Personal computer owners can take these steps to ensure their own privacy, security and to reduce the risk potential of their computer being used by a terrorist or other computer criminal.
1. Install Virus detection and firewall software on your computer and make sure you follow the software manufacturers’ recommendations to keep it up to date. Need help? Visit www.drroberting.com and check out the downloads section.
2. Do not use computer passwords that are easy to guess. Examples of bad passwords are default passwords, your name, telephone number, birthday, family or pet names, mother’s maiden name, and passwords that are less than 8 characters in length. Do use passwords that consist of letters and numbers.
3. Never open or download an e-mail attachment, click on a link in an e-mail or go to a webpage address listed in an e-mail from someone you do not know. If the attachment is from someone you do know, but has the file extensions .pif, .exe, .com, .vbs, .vbe, .dll, .ini, .bat, .bin, .dot, .reg, .js, .scr or .xlm do not download it but contact them first to see if they really sent you this file. Some infection programs will disguise themselves by using a familiar e-mail address to get you to lower your vigilance.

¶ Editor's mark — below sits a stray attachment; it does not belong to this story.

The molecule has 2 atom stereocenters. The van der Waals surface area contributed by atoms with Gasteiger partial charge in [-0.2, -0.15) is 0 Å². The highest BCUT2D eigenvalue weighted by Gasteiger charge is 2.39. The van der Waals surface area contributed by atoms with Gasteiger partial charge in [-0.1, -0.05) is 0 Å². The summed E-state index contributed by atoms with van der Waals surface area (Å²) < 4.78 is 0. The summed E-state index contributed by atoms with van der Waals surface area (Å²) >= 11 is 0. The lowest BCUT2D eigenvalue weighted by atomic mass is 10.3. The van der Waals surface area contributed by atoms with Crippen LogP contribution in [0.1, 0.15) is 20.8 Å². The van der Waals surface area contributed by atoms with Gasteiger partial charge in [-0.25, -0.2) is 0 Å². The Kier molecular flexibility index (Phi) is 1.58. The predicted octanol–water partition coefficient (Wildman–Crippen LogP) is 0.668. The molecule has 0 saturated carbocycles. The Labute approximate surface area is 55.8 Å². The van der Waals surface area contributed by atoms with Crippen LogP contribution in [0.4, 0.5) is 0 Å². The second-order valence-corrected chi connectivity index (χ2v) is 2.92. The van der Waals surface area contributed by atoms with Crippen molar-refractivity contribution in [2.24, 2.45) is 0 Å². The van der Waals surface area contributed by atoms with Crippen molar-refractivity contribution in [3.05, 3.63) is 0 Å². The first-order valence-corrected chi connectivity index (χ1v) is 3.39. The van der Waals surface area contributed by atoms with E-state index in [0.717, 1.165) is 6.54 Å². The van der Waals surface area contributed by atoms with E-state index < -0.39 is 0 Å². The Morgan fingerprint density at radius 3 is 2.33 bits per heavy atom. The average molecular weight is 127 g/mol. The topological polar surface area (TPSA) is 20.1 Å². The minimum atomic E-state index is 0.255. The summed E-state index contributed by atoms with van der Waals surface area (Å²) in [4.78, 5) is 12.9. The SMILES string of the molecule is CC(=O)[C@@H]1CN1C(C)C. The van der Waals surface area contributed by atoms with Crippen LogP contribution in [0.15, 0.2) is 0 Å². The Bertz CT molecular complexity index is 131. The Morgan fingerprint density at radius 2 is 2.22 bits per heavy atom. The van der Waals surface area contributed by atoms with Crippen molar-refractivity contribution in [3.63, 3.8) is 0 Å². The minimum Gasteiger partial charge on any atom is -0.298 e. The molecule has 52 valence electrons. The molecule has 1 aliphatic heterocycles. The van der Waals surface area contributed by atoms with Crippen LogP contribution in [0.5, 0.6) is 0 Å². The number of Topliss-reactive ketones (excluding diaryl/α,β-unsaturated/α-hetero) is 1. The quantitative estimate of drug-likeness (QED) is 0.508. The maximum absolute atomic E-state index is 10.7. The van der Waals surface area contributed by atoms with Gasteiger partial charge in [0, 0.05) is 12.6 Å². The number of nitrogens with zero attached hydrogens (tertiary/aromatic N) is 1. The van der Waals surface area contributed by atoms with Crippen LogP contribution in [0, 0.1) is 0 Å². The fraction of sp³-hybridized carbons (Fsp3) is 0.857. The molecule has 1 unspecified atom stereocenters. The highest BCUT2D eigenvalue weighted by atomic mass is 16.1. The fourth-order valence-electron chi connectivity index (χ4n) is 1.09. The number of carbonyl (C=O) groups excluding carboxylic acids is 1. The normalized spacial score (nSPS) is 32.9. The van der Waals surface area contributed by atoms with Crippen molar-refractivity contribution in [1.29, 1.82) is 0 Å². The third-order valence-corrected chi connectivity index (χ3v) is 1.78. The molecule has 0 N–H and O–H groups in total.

4. Never give personal information out on the Internet and this includes the information you reveal on your personal webpage. Personal webpages should never provide home addresses, telephone numbers, specific employer or personal details such as exact date of birth. Be selective about the information you divulge.
Copyright 2005-2006 Dr. Robert Ing, www.drroberting.com
About the Author: Dr. Robert Ing is a forensic intelligence specialist and has appeared on North American news networks on the issues of technology crime, computer security, privacy and identity theft. For more articles by Dr. Robert Ing please visit